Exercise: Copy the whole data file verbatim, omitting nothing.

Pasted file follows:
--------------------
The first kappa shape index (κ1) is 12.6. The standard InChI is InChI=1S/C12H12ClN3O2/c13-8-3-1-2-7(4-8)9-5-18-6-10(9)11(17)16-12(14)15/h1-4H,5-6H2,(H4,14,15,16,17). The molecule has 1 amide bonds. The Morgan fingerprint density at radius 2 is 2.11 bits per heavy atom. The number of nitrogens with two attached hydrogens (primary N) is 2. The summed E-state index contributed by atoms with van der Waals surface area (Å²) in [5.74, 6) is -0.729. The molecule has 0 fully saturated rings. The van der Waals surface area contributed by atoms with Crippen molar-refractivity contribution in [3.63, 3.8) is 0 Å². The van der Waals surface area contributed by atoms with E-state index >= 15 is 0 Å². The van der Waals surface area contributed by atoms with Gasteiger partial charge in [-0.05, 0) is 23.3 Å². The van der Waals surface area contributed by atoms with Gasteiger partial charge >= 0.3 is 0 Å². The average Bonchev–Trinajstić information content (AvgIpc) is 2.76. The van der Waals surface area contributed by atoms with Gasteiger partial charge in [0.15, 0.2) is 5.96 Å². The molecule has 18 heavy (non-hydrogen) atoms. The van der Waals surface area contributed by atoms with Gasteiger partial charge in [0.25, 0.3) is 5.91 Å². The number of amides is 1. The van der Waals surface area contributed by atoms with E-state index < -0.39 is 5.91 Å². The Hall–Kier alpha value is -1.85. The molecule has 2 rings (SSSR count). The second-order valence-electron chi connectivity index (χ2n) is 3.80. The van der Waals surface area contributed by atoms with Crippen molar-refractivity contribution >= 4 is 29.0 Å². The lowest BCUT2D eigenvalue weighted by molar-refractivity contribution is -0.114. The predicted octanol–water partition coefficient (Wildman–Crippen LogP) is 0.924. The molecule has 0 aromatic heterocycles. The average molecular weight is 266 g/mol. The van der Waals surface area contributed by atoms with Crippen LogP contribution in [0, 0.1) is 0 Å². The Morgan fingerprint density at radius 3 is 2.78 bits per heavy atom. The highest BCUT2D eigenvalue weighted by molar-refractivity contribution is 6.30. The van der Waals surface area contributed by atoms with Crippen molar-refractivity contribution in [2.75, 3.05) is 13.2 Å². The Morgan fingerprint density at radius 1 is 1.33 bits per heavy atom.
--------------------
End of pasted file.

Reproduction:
The first kappa shape index (κ1) is 12.6. The standard InChI is InChI=1S/C12H12ClN3O2/c13-8-3-1-2-7(4-8)9-5-18-6-10(9)11(17)16-12(14)15/h1-4H,5-6H2,(H4,14,15,16,17). The molecule has 1 amide bonds. The Morgan fingerprint density at radius 2 is 2.11 bits per heavy atom. The number of nitrogens with two attached hydrogens (primary N) is 2. The summed E-state index contributed by atoms with van der Waals surface area (Å²) in [5.74, 6) is -0.729. The molecule has 0 fully saturated rings. The van der Waals surface area contributed by atoms with Crippen molar-refractivity contribution in [3.63, 3.8) is 0 Å². The van der Waals surface area contributed by atoms with E-state index >= 15 is 0 Å². The van der Waals surface area contributed by atoms with Gasteiger partial charge in [-0.05, 0) is 23.3 Å². The van der Waals surface area contributed by atoms with Gasteiger partial charge >= 0.3 is 0 Å². The average Bonchev–Trinajstić information content (AvgIpc) is 2.76. The van der Waals surface area contributed by atoms with Gasteiger partial charge in [0.15, 0.2) is 5.96 Å². The molecule has 18 heavy (non-hydrogen) atoms. The van der Waals surface area contributed by atoms with Gasteiger partial charge in [0.25, 0.3) is 5.91 Å². The number of amides is 1. The van der Waals surface area contributed by atoms with E-state index < -0.39 is 5.91 Å². The Hall–Kier alpha value is -1.85. The molecule has 2 rings (SSSR count). The second-order valence-electron chi connectivity index (χ2n) is 3.80. The van der Waals surface area contributed by atoms with Crippen molar-refractivity contribution >= 4 is 29.0 Å². The lowest BCUT2D eigenvalue weighted by molar-refractivity contribution is -0.114. The predicted octanol–water partition coefficient (Wildman–Crippen LogP) is 0.924. The molecule has 0 aromatic heterocycles. The average molecular weight is 266 g/mol. The van der Waals surface area contributed by atoms with Crippen LogP contribution in [0, 0.1) is 0 Å². The Morgan fingerprint density at radius 3 is 2.78 bits per heavy atom. The highest BCUT2D eigenvalue weighted by molar-refractivity contribution is 6.30. The van der Waals surface area contributed by atoms with Crippen molar-refractivity contribution in [2.75, 3.05) is 13.2 Å². The Morgan fingerprint density at radius 1 is 1.33 bits per heavy atom.